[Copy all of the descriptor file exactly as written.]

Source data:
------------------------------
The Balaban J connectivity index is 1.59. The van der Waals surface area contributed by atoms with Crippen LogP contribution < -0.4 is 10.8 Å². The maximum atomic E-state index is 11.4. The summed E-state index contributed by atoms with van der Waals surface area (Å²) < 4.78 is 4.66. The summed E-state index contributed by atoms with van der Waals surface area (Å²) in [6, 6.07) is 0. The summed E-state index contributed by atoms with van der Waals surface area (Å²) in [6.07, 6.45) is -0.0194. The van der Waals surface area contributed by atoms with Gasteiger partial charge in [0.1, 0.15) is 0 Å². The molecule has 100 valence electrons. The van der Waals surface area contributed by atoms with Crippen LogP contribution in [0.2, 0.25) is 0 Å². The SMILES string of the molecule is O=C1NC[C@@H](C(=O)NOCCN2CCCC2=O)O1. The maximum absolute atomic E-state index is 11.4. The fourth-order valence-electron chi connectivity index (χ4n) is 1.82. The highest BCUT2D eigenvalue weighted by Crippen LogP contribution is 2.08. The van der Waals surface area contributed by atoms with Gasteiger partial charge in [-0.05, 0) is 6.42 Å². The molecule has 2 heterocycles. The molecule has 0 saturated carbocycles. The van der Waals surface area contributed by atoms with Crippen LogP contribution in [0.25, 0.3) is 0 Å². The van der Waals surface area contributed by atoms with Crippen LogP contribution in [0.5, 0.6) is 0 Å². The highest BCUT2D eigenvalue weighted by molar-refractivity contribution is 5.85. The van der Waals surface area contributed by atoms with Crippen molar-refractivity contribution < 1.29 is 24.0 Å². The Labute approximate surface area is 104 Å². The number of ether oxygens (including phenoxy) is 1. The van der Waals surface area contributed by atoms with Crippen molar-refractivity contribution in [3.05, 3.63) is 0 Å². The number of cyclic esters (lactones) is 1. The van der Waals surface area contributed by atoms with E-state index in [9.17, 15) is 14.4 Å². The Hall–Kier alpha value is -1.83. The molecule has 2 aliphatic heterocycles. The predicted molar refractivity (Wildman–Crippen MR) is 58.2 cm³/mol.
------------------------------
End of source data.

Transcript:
The Balaban J connectivity index is 1.59. The van der Waals surface area contributed by atoms with Crippen LogP contribution < -0.4 is 10.8 Å². The maximum atomic E-state index is 11.4. The summed E-state index contributed by atoms with van der Waals surface area (Å²) < 4.78 is 4.66. The summed E-state index contributed by atoms with van der Waals surface area (Å²) in [6, 6.07) is 0. The summed E-state index contributed by atoms with van der Waals surface area (Å²) in [6.07, 6.45) is -0.0194. The van der Waals surface area contributed by atoms with Gasteiger partial charge in [0.1, 0.15) is 0 Å². The molecule has 100 valence electrons. The van der Waals surface area contributed by atoms with Crippen LogP contribution in [0.2, 0.25) is 0 Å². The SMILES string of the molecule is O=C1NC[C@@H](C(=O)NOCCN2CCCC2=O)O1. The maximum absolute atomic E-state index is 11.4. The fourth-order valence-electron chi connectivity index (χ4n) is 1.82. The highest BCUT2D eigenvalue weighted by Crippen LogP contribution is 2.08. The van der Waals surface area contributed by atoms with Gasteiger partial charge in [-0.05, 0) is 6.42 Å². The molecule has 2 heterocycles. The molecule has 0 saturated carbocycles. The van der Waals surface area contributed by atoms with Crippen LogP contribution in [0.25, 0.3) is 0 Å². The van der Waals surface area contributed by atoms with Crippen LogP contribution in [0.5, 0.6) is 0 Å². The highest BCUT2D eigenvalue weighted by molar-refractivity contribution is 5.85. The van der Waals surface area contributed by atoms with Crippen molar-refractivity contribution < 1.29 is 24.0 Å². The Labute approximate surface area is 104 Å². The number of ether oxygens (including phenoxy) is 1. The van der Waals surface area contributed by atoms with Crippen molar-refractivity contribution in [3.05, 3.63) is 0 Å². The number of cyclic esters (lactones) is 1. The van der Waals surface area contributed by atoms with E-state index in [9.17, 15) is 14.4 Å². The Hall–Kier alpha value is -1.83. The molecule has 2 aliphatic heterocycles. The predicted molar refractivity (Wildman–Crippen MR) is 58.2 cm³/mol.